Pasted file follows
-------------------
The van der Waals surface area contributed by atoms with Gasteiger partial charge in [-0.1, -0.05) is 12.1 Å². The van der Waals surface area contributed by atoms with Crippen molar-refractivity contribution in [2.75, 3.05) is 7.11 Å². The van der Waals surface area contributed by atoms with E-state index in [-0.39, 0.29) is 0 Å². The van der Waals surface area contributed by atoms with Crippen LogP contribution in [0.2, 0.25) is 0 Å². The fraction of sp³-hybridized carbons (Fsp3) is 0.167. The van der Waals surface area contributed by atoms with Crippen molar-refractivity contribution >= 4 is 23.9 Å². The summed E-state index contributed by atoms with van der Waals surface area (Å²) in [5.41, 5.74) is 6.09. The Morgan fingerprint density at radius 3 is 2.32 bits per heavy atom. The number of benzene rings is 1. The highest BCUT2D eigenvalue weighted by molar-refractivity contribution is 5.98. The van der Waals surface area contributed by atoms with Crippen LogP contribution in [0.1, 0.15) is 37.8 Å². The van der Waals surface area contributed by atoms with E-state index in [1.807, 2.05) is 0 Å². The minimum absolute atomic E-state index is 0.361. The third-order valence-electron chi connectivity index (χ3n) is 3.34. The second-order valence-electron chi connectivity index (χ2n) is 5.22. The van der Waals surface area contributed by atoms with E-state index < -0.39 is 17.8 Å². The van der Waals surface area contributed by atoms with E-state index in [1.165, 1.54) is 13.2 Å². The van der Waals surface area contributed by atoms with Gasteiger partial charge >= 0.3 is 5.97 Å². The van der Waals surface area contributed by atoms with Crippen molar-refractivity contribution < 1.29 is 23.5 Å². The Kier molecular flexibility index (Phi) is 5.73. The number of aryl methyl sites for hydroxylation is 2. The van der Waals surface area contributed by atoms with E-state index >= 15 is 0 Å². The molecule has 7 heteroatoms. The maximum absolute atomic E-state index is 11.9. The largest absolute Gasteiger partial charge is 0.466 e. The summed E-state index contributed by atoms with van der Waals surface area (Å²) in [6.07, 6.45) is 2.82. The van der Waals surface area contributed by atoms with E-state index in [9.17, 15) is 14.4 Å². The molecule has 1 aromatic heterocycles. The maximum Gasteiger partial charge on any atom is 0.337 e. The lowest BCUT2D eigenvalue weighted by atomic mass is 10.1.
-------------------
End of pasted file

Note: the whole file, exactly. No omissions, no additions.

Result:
The van der Waals surface area contributed by atoms with Gasteiger partial charge in [-0.1, -0.05) is 12.1 Å². The van der Waals surface area contributed by atoms with Crippen molar-refractivity contribution in [2.75, 3.05) is 7.11 Å². The van der Waals surface area contributed by atoms with E-state index in [-0.39, 0.29) is 0 Å². The van der Waals surface area contributed by atoms with Crippen LogP contribution in [0.2, 0.25) is 0 Å². The fraction of sp³-hybridized carbons (Fsp3) is 0.167. The van der Waals surface area contributed by atoms with Crippen molar-refractivity contribution >= 4 is 23.9 Å². The summed E-state index contributed by atoms with van der Waals surface area (Å²) in [5.41, 5.74) is 6.09. The Morgan fingerprint density at radius 3 is 2.32 bits per heavy atom. The number of benzene rings is 1. The highest BCUT2D eigenvalue weighted by molar-refractivity contribution is 5.98. The van der Waals surface area contributed by atoms with Crippen LogP contribution in [0.1, 0.15) is 37.8 Å². The van der Waals surface area contributed by atoms with E-state index in [1.807, 2.05) is 0 Å². The minimum absolute atomic E-state index is 0.361. The third-order valence-electron chi connectivity index (χ3n) is 3.34. The second-order valence-electron chi connectivity index (χ2n) is 5.22. The van der Waals surface area contributed by atoms with E-state index < -0.39 is 17.8 Å². The van der Waals surface area contributed by atoms with E-state index in [1.165, 1.54) is 13.2 Å². The van der Waals surface area contributed by atoms with Gasteiger partial charge >= 0.3 is 5.97 Å². The van der Waals surface area contributed by atoms with Crippen molar-refractivity contribution < 1.29 is 23.5 Å². The Kier molecular flexibility index (Phi) is 5.73. The number of aryl methyl sites for hydroxylation is 2. The van der Waals surface area contributed by atoms with E-state index >= 15 is 0 Å². The molecule has 7 heteroatoms. The maximum absolute atomic E-state index is 11.9. The largest absolute Gasteiger partial charge is 0.466 e. The summed E-state index contributed by atoms with van der Waals surface area (Å²) in [6.07, 6.45) is 2.82. The van der Waals surface area contributed by atoms with E-state index in [9.17, 15) is 14.4 Å². The molecule has 1 aromatic heterocycles. The maximum Gasteiger partial charge on any atom is 0.337 e. The lowest BCUT2D eigenvalue weighted by atomic mass is 10.1.